Every mayoral candidate aside from incumbent Mayor Rahm Emanuel appeared Feb. 16 at a forum held at the American Irish Heritage Center, 4626 N. Knox Ave.
At the forum, sponsored by the Portage Park Neighborhood Association, the candidates were civil to one another except for occasional quips against Emanuel.
Cook County Commissioner Jesus “Chuy” Garcia, a former alderman and state senator, commented on Emanuel’s method of choosing school board officials.
“The motto is: ‘If it is good enough for New Trier High School and that school district, it is good enough for Chicago.’ And you know who went to school there, right? The initials are R.E.,” Garcia said.
Garcia said school board officials would be elected based on geographical districts if he is elected mayor.
The hall at the center never reached half-capacity. The crowd mostly consisted of older Irving Park residents in the 42nd Ward.
After each candidate spoke, attendees would trickle out, staying only long enough to show support for their preferred candidate. One by one, the candidates were brought on stage for 30 minutes each for a moderated discussion with Ken Davis, host of “Chicago Newsroom,” CAN TV, who asked the candidates about crime, education, the modernization of O’Hare International Airport and pension plans.
At the end of each Q-and-A session, Davis gave the mayoral candidates a chance to explain why they should be elected.
First on stage, millionaire entrepreneur Willie Wilson sported a wide grin and a large, bright green sequined bow tie. Before the forum began, Wilson stood in the foyer outside of the hall, greeting attendees and shaking hands. The space was an a comfortable setting for Wilson, who openly discussed his religious beliefs and humble beginnings. A few members of the audience wore buttons showing his grinning visage.
“The struggle kept on going until [my family] had a chance to get from there to get up north here,” Wilson said. “After we struggled for a while, the Lord blessed us to be successful in business, and with our success in business, we reached back and helped others.”
Davis asked Wilson repeatedly to clarify himself when he said Chicago does not need to deploy more police officers, but instead the police force must be desegregated.
“In the police department, there is not one African-American or Latino or Hispanic in the detective division—less than 10 percent when it should be 32 percent,” Wilson said.
On the campaign trail, Emanuel announced he would hire 350 additional police officers this year and start a pilot program to test the use of body cameras to monitor the city’s police activity.
Following Wilson’s speech, William “Dock” Walls, a political activist and former chief scheduler to former Mayor Harold Washington, took the stage.
When Davis asked Walls why anyone would be crazy enough to run for mayor—which was the opening question to all candidates—Walls said, “Because there are challenges ahead and we love challenges. And we have solutions to the problems.”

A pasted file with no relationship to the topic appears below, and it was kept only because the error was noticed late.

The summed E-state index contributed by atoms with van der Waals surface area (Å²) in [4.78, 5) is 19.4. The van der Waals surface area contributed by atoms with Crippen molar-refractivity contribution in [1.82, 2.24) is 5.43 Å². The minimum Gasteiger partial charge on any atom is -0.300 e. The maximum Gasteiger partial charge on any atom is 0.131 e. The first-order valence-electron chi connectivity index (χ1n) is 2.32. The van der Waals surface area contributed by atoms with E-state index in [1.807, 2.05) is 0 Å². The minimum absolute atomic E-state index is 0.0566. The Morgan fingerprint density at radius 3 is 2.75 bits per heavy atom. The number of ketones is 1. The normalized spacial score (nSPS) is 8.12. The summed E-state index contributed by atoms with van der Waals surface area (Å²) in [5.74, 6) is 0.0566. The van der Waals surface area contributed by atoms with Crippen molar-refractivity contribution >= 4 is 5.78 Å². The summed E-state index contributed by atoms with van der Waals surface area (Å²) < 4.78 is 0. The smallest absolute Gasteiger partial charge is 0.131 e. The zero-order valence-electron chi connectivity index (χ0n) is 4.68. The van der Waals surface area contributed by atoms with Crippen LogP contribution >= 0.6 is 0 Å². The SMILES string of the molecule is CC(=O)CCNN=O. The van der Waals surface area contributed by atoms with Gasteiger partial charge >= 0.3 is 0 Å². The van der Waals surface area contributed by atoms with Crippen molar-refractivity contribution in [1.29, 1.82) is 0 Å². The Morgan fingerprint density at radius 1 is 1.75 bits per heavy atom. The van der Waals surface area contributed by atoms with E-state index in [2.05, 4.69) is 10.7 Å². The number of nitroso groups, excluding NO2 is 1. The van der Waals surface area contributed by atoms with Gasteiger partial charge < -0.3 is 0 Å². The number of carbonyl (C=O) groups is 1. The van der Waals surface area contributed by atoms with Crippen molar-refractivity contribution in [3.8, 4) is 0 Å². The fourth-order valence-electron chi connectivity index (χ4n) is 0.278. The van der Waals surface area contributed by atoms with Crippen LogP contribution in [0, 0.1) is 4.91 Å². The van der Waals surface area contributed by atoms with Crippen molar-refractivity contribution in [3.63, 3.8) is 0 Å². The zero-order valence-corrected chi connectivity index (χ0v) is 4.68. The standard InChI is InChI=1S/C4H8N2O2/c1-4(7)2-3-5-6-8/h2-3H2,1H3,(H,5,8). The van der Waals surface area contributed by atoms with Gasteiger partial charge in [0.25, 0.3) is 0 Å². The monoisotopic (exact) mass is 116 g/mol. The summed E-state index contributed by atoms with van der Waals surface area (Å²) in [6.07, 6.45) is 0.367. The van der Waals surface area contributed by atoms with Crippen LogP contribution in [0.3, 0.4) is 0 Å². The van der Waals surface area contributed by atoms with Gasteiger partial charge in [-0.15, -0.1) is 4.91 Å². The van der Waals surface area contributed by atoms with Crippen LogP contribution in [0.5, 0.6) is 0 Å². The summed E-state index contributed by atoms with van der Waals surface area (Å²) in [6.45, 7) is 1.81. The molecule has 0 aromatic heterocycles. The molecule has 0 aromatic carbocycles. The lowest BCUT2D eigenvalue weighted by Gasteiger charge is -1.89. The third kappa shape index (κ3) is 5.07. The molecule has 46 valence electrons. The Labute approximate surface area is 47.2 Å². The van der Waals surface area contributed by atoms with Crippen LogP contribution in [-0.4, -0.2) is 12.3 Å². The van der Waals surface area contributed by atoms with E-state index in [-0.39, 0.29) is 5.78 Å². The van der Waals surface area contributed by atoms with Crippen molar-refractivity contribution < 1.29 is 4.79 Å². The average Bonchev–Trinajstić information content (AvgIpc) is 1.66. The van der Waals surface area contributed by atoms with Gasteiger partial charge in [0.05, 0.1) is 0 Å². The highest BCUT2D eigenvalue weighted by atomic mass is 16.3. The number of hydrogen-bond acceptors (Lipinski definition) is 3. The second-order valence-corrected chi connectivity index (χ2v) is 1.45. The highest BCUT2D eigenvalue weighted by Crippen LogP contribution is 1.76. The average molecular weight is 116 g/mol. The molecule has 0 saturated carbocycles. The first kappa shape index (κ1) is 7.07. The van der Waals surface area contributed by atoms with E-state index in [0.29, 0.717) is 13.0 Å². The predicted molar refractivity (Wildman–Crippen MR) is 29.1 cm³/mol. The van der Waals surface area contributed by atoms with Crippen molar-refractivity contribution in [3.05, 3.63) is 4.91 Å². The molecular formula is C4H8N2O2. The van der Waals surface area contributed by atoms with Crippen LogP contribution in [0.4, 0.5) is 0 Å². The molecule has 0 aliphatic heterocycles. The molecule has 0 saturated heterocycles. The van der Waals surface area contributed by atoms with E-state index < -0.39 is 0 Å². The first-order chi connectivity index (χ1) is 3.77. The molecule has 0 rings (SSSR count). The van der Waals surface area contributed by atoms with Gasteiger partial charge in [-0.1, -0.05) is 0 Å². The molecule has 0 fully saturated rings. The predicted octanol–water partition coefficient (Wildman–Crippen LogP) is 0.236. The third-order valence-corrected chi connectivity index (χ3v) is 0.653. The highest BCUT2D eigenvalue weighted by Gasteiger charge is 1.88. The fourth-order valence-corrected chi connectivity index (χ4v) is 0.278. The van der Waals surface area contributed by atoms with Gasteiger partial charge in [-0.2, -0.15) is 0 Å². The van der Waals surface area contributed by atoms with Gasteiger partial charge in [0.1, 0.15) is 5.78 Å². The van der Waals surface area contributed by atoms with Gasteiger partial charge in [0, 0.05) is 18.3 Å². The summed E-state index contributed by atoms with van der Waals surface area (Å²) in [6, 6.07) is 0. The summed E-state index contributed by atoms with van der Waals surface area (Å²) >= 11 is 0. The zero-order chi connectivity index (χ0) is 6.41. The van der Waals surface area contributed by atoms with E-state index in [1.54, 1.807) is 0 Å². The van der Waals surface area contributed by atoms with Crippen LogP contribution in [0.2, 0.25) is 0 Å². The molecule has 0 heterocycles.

Walls took a jab at Emanuel, saying he would not have closed 50 schools. He said he would have retained those buildings as educational facilities and utilized them for educational purposes.
“Communities are built around parks, schools and libraries,” Walls said. “If you don’t pay attention to the needs, if you don’t prepare for the growth of a community, the community will not grow.”
Garcia said his entire public service career has prepared him to be the next mayor of Chicago.
“Chicago is at a crossroads,” Garcia said. “I want to put this city on a different road. I think the neighborhoods have been left behind, particularly over the past four years, and I think that I have the wherewithal to build a multiracial, multiethnic, across-state coalition of Chicagoans to put neighborhoods at the center of city governance. ”
Responding to an allegation made in a television ad by Emanuel that claimed he voted for the biggest tax increase in the history of Chicago, Garcia said, “[Emanuel] has more fear of me than I of him. [He is] a fearful mayor with lots of money to spend.”
When candidate Bob Fioretti took the stage he announced that he was ready for a fight, but he spoke somberly about the state of crime and education in Chicago.
“What have we done?” Fioretti said. “People talk about these two cities, one Chicago, this Chicago. Then I see what is happening. I have estimated a number of times from 75th and Halsted, walking through the neighborhoods, seeing the hundreds of foreclosures in wards, maybe thousands in some. And you wonder what happened with all of these aldermen beating their chests this whole time as they saw their communities disintegrate. They didn’t do a damn thing.”